Blake Bailey appeared on The Bat Segundo Show #284.
Blake Bailey is most recently the author of Cheever and the editor of the two-volume John Cheever set recently issued by Library of America.
Subjects Discussed: Eponymous titles, Cheever as a brand name, whether literary biographies are needed, contending with Updike’s review, the hard things that Cheever said about Updike, the literary biography as a history of the 20th century, interview subjects who use pseudonyms, telephone prank calls, writing a biography while considering the Cheever family, establishing total independence, corralling incidents in Cheever’s journal with real-life incidents, whether or not Cheever’s accounts could even be trusted, explicit connections between the stories and Cheever’s life, similarities between Richard Yates and John Cheever, shyness and courtliness, living in squalor, Cheever’s phony aristocratic voice, getting naked, Robert Gottlieb’s late-career intervention, whether or not Cheever was washed up after Falconer, financial unease, Dwight MacDonald’s “By Cozzens Possessed,” the power of literary critics in the 1960s, narcissism, status and quids pro quo, Cheever pushing the envelope in his fiction, Cheever’s strange obsession with television commercials, Cheever and postmodernism, Donald Barthelmie, and Cheever and postmodernism.
EXCERPT FROM SHOW:
Correspondent: John Updike. He wrote a piece called “On Literary Biography” — I’m pretty sure you’re familiar with it — in which he asked whether we needed literary biographies at all. He concluded that “[t]he vocabularies of psychoanalysis and of literary analysis become increasingly entwined; though we must not forget that these invalids receive our attention because of the truth and poetry and entertainment to be found in their creations.” Now, of course, in the last piece he wrote for the New Yorker, after his death, he reviewed your book. And he wrote that “all this biographer’s zeal makes a heavy, dispiriting read,” where he wanted your narrative “pursued in methodical chapters that tick past year after year, to hurry through the menacing miasma of a life which, for all the sparkle of its creative moments, brought so little happiness to its possessor and to those around him.” So I put forth to you, Mr. Bigshot Literary Biographer, why do we need literary biographies? Are you perhaps more of a literary historian? Because there is a considerable amount of detail in this. Would you call your book more of a history? Is it really gossip-peddling? What’s the deal here? Defend yourself from Mr. Updike’s charges!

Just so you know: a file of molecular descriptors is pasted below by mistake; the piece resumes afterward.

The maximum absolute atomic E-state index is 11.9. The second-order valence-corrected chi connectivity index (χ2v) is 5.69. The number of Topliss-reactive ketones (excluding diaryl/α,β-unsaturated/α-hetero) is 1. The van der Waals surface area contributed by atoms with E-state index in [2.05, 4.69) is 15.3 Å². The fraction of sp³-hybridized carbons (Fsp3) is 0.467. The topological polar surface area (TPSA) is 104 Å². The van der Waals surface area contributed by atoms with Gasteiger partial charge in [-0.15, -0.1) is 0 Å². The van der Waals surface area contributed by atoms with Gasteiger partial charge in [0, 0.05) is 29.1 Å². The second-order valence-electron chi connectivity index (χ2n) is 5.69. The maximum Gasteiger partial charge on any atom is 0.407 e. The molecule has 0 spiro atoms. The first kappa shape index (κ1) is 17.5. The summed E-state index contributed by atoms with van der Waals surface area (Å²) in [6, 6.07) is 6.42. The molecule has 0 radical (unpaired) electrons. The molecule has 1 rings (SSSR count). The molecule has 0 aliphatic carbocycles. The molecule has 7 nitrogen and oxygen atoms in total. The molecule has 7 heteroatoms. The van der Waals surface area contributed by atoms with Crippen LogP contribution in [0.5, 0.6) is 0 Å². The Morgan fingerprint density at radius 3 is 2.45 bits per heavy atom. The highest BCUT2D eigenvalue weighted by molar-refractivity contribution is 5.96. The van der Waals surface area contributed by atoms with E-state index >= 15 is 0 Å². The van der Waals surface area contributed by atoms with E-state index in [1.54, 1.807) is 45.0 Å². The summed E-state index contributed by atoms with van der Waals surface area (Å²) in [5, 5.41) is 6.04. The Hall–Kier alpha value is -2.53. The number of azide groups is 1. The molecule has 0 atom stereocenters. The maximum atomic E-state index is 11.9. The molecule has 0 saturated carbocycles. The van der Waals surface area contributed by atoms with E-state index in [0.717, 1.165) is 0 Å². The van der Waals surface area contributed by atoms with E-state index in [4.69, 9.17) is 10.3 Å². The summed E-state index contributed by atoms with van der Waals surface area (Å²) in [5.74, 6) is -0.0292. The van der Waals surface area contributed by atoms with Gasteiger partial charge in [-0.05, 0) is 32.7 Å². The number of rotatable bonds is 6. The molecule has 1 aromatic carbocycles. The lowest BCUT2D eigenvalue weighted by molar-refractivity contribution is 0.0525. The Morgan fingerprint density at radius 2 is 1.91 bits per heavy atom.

Bailey: That’s a pretty involved question, Ed. Can I take it one at a time? You mention Updike first of all. And I’m sure that Updike would be tempted to do without literary biography. Particularly a literary biography of himself. And I think that that was somewhere in his agenda when he reviewed my book. Which he was kind enough to call and which will be used as a pull quote in one of the advertisements “a triumph of thorough research and unblinkered appraisal.” Now I would venture to suggest a couple of things. First of all, that Updike was a dying man when he reviewed my book. And it was very depressing to read — and not the first time that Updike has been exposed to this — to read about some of the many hard, hard things that Cheever had to say about him in private. Because as Updike has noted on many occasions, Cheever was always witty and debonair and charming in person. And really tirelessly promoted Updike’s career. He seconded his nomination in the National Institute of Arts and Letters. He was the primary nominator of Updike to the Academy of Arts and Letters. And so on. And blurbed hiim, and congratulated him. On and on and on. In private, in his journals, Cheever was, to put it charitably, very ambivalent on the subject of Updike. And so that can’t be very pleasant to read. And also the chapters dealing with Cheever’s own death from cancer must have been grindingly lugubrious for Updike to read.